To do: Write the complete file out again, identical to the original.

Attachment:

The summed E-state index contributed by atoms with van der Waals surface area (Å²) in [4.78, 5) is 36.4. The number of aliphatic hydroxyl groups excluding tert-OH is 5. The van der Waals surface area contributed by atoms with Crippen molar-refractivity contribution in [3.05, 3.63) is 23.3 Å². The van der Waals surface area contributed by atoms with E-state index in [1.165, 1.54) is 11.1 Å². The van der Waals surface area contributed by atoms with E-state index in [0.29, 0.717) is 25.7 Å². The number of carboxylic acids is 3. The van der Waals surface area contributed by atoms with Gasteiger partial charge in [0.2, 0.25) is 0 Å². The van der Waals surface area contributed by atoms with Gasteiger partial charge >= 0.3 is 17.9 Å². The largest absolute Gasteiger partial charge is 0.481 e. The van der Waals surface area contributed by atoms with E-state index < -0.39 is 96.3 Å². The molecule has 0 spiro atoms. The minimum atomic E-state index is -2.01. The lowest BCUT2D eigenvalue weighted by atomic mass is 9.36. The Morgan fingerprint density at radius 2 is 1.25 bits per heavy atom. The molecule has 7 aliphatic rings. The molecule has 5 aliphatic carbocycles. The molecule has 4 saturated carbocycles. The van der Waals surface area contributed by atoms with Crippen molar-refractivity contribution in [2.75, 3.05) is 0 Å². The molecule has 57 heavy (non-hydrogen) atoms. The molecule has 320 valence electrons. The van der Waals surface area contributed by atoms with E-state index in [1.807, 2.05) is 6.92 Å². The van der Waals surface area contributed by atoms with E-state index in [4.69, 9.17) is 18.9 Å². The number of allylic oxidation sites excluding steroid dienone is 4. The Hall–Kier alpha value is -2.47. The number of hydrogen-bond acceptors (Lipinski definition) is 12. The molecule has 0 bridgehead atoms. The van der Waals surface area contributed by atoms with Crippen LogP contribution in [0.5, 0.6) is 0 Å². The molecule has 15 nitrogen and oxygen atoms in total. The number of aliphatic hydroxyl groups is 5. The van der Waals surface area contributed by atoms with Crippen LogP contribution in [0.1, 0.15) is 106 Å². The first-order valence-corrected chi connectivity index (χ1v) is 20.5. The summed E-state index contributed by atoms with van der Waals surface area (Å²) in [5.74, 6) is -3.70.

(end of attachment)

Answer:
The summed E-state index contributed by atoms with van der Waals surface area (Å²) in [4.78, 5) is 36.4. The number of aliphatic hydroxyl groups excluding tert-OH is 5. The van der Waals surface area contributed by atoms with Crippen molar-refractivity contribution in [3.05, 3.63) is 23.3 Å². The van der Waals surface area contributed by atoms with E-state index in [1.165, 1.54) is 11.1 Å². The van der Waals surface area contributed by atoms with E-state index in [0.29, 0.717) is 25.7 Å². The number of carboxylic acids is 3. The van der Waals surface area contributed by atoms with Gasteiger partial charge in [0.2, 0.25) is 0 Å². The van der Waals surface area contributed by atoms with Gasteiger partial charge >= 0.3 is 17.9 Å². The largest absolute Gasteiger partial charge is 0.481 e. The van der Waals surface area contributed by atoms with E-state index < -0.39 is 96.3 Å². The molecule has 0 spiro atoms. The minimum atomic E-state index is -2.01. The lowest BCUT2D eigenvalue weighted by atomic mass is 9.36. The Morgan fingerprint density at radius 2 is 1.25 bits per heavy atom. The molecule has 7 aliphatic rings. The molecule has 5 aliphatic carbocycles. The molecule has 4 saturated carbocycles. The van der Waals surface area contributed by atoms with Crippen molar-refractivity contribution in [2.75, 3.05) is 0 Å². The molecule has 57 heavy (non-hydrogen) atoms. The molecule has 320 valence electrons. The van der Waals surface area contributed by atoms with E-state index in [1.807, 2.05) is 6.92 Å². The van der Waals surface area contributed by atoms with E-state index in [4.69, 9.17) is 18.9 Å². The number of allylic oxidation sites excluding steroid dienone is 4. The Hall–Kier alpha value is -2.47. The number of hydrogen-bond acceptors (Lipinski definition) is 12. The molecule has 0 bridgehead atoms. The van der Waals surface area contributed by atoms with Crippen LogP contribution in [0.5, 0.6) is 0 Å². The molecule has 15 nitrogen and oxygen atoms in total. The number of aliphatic hydroxyl groups is 5. The van der Waals surface area contributed by atoms with Crippen LogP contribution in [0.1, 0.15) is 106 Å². The first-order valence-corrected chi connectivity index (χ1v) is 20.5. The summed E-state index contributed by atoms with van der Waals surface area (Å²) in [5.74, 6) is -3.70.